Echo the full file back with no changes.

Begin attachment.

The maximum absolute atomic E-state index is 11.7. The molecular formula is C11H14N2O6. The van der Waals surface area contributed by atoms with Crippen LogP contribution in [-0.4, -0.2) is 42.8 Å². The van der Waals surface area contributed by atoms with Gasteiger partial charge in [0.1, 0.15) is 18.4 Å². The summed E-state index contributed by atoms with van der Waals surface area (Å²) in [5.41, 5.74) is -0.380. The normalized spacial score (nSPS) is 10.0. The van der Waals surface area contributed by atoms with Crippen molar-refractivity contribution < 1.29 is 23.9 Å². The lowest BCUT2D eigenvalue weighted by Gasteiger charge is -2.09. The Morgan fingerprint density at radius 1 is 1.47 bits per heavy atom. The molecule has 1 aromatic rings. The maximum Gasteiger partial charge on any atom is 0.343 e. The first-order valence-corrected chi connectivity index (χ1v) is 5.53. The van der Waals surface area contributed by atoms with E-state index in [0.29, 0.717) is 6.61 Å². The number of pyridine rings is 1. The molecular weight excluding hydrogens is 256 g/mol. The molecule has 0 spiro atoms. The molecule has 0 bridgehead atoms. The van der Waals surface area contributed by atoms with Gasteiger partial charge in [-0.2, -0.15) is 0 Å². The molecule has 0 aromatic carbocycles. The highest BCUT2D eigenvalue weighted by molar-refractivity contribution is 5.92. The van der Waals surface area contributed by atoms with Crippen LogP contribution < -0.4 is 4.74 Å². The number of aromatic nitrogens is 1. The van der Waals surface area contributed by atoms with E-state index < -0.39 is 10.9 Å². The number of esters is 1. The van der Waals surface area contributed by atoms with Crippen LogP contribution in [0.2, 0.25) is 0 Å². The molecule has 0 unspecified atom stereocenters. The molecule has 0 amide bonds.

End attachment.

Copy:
The maximum absolute atomic E-state index is 11.7. The molecular formula is C11H14N2O6. The van der Waals surface area contributed by atoms with Crippen LogP contribution in [-0.4, -0.2) is 42.8 Å². The van der Waals surface area contributed by atoms with Gasteiger partial charge in [0.1, 0.15) is 18.4 Å². The summed E-state index contributed by atoms with van der Waals surface area (Å²) in [5.41, 5.74) is -0.380. The normalized spacial score (nSPS) is 10.0. The van der Waals surface area contributed by atoms with Crippen molar-refractivity contribution < 1.29 is 23.9 Å². The lowest BCUT2D eigenvalue weighted by Gasteiger charge is -2.09. The Morgan fingerprint density at radius 1 is 1.47 bits per heavy atom. The molecule has 1 aromatic rings. The maximum Gasteiger partial charge on any atom is 0.343 e. The first-order valence-corrected chi connectivity index (χ1v) is 5.53. The van der Waals surface area contributed by atoms with E-state index in [0.29, 0.717) is 6.61 Å². The number of pyridine rings is 1. The molecular weight excluding hydrogens is 256 g/mol. The molecule has 0 spiro atoms. The molecule has 0 bridgehead atoms. The van der Waals surface area contributed by atoms with Gasteiger partial charge in [-0.2, -0.15) is 0 Å². The molecule has 0 aromatic carbocycles. The highest BCUT2D eigenvalue weighted by molar-refractivity contribution is 5.92. The van der Waals surface area contributed by atoms with Crippen LogP contribution < -0.4 is 4.74 Å². The number of aromatic nitrogens is 1. The van der Waals surface area contributed by atoms with E-state index < -0.39 is 10.9 Å². The number of esters is 1. The van der Waals surface area contributed by atoms with Crippen LogP contribution in [0.2, 0.25) is 0 Å². The molecule has 0 unspecified atom stereocenters. The molecule has 0 amide bonds.